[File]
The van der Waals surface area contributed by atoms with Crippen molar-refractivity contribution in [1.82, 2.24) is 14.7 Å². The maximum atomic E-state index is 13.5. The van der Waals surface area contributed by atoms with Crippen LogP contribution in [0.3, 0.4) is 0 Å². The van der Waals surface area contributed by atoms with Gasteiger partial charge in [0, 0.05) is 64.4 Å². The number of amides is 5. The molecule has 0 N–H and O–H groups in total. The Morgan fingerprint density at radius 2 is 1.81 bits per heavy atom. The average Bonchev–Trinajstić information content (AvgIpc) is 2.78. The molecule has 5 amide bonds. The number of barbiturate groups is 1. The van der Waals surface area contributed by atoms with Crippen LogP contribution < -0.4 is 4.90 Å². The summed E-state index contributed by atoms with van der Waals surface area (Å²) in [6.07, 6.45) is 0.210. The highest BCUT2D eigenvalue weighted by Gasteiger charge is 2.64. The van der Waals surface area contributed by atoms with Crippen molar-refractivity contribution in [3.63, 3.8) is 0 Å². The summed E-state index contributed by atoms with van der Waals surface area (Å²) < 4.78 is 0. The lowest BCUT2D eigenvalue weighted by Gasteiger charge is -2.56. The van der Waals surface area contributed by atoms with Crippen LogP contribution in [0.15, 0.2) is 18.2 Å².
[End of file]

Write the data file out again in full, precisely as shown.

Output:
The van der Waals surface area contributed by atoms with Crippen molar-refractivity contribution in [1.82, 2.24) is 14.7 Å². The maximum atomic E-state index is 13.5. The van der Waals surface area contributed by atoms with Crippen LogP contribution in [0.3, 0.4) is 0 Å². The van der Waals surface area contributed by atoms with Gasteiger partial charge in [0, 0.05) is 64.4 Å². The number of amides is 5. The molecule has 0 N–H and O–H groups in total. The Morgan fingerprint density at radius 2 is 1.81 bits per heavy atom. The average Bonchev–Trinajstić information content (AvgIpc) is 2.78. The molecule has 5 amide bonds. The number of barbiturate groups is 1. The van der Waals surface area contributed by atoms with Crippen LogP contribution < -0.4 is 4.90 Å². The summed E-state index contributed by atoms with van der Waals surface area (Å²) in [6.07, 6.45) is 0.210. The highest BCUT2D eigenvalue weighted by Gasteiger charge is 2.64. The van der Waals surface area contributed by atoms with Crippen molar-refractivity contribution in [3.63, 3.8) is 0 Å². The summed E-state index contributed by atoms with van der Waals surface area (Å²) < 4.78 is 0. The lowest BCUT2D eigenvalue weighted by Gasteiger charge is -2.56. The van der Waals surface area contributed by atoms with Crippen LogP contribution in [0.15, 0.2) is 18.2 Å².